|NBA finals raise James' marketing profile to new heights|
|Written by Admin|
|Wednesday, 06 June 2007 13:53|
Their $90 million investment never looked better.
``The world changed for a lot of us at Nike in that Game 5,'' said Brian Fairben, Nike's business manager for James.
For the 22-year-old James, who has stated that he wants to become a ``global icon'' and the world's first billionaire athlete, a trip to the NBA finals is a step toward those goals. It will raise his already hyped profile even higher, and marketers are prepared to take advantage.
Fairben has been with Nike Inc. for 15 years and has worked on James' marketing campaigns since the high school phenom signed in 2003. He admits to giddy excitement and feverish text-messaging with co-workers as James almost single-handedly beat the Pistons in double overtime on May 31.
Nike is seizing the moment by revisiting its ``Witness'' campaign with a black-and-white commercial that will air during the finals. It shows James in slow motion, dunking on the Pistons in the first overtime. As he soars, the late gospel singer Marion Williams soulfully sings ``I Shall Be Released.''
``It's a goose-bump moment,'' Fairben said.
James is closer to fulfilling his prophecy as ``The Chosen One,'' something that Nike is counting on, said Paul Swangard, director of the Warsaw Sports Marketing Center at the University of Oregon, located not far from Nike's suburban Portland headquarters.
``They invested an enormous amount of money up front betting this would eventually occur,'' Swangard said. ``It's a validation of not only their efforts but their investment.''
James' exposure in the finals will take him beyond basketball fans, helping him reach a mass audience. It's an important leap in selling Nike sneakers to consumers who will buy them as a lifestyle purchase, not to run up and down a basketball court, Swangard said.
Nike is looking to expand James' influence in Asia by launching a version of his signature shoe there, the first time it has ever done so overseas, Fairben said. The company's next growth market for James is Europe.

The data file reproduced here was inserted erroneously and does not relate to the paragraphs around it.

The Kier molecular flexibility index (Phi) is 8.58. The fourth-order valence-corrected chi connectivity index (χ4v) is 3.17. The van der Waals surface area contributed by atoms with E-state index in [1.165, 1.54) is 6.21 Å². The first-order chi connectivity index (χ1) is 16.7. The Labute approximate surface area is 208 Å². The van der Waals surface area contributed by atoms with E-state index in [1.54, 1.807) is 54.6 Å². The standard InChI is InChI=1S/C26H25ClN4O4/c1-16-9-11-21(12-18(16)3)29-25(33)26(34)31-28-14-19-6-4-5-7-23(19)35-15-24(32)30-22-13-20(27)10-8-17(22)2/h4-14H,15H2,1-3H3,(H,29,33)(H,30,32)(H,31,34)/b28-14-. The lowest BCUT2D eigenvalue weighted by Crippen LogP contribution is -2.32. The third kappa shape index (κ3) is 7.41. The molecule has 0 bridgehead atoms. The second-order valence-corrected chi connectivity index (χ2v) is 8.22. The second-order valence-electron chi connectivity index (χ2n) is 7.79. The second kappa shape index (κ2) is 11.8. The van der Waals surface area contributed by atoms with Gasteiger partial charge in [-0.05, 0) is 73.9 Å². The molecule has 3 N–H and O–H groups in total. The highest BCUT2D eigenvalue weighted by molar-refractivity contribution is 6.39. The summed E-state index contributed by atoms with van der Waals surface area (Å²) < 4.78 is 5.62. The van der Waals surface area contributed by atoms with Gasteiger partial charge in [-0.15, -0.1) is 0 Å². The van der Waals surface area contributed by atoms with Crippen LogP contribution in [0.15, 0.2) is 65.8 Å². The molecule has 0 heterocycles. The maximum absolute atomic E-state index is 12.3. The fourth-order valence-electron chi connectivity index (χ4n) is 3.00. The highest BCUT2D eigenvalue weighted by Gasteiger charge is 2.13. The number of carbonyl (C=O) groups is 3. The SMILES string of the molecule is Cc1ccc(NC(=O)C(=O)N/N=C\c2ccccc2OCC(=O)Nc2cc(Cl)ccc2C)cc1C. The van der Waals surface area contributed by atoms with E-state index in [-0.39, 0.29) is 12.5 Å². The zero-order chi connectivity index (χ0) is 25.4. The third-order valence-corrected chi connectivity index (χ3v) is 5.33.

That the finals is viewed in 205 countries in 46 different languages won't hurt those goals.
A stunning performance, like the one Miami's Dwyane Wade put on last season, would help.
``His popularity soared internationally even though he had been famous ... it really jumps to another level,'' said Terry Lyons, vice president for international communications for the NBA.
James is now tops in jersey sales, which have steadily increased as the Cavaliers made their playoff run, said Neil Schwartz, director of business development at West Palm Beach, Fla.-based SportsOneSource, which tracks sales of licensed sports products.
``It goes beyond the hardcore fan to the sports fan. Kids start wearing those jerseys,'' Schwartz said. ``It starts to take that next step. Dwyane Wade took that next step last year.''
Sports memorabilia collectors have responded as well. James' signed $900 blue Cleveland road jerseys have been sold out since the day after he wore his in that epic Game 5, said Tim Muret, vice president of Upper Deck Authenticated. His other jerseys and signed basketballs also are on backorder.
The company, which has an exclusive contract with James, is going to capitalize with more products including commemorative signed photos from the 48-point game.
The one arena where James isn't close to being king is in shoe sales.
Years after his playing days, Michael Jordan still dominates.
``It's just all Jordan all the time. It just doesn't go away,'' Schwartz said.
Swangard says Nike probably wishes sales were a bit stronger. But Fairben says it's tough to compete with the 20-year legacy of Air Jordan.
``I don't think we could have expected anything bigger or better,'' he said.
Forbes magazine estimated that James made $26 million from June 2005 to June 2006. His endorsement deals with Nike, Sprite, Bubblicious and others total more than $150 million. He also has a partnership with Microsoft.
Most of those deals were signed early in James' pro career.
James and three friends, Maverick Carter, Randy Mims and Rich Paul, formed LRMR Development LLC to run James' personal and business management. They've been choosy with James' business partnerships and always careful to avoid overexposure.
So has Nike.
``You want people to be smart. You want people to hunger for the product,'' Fairben said. ``We're trying to remain patient and grow this thing wisely.''
On the Net:
NBA Global: http://www.nba.com/global/
Nike's Witness ad: http://www.youtube.com/watch?vW6ub82yTdSM
Upper Deck: http://store.upperdeck.com/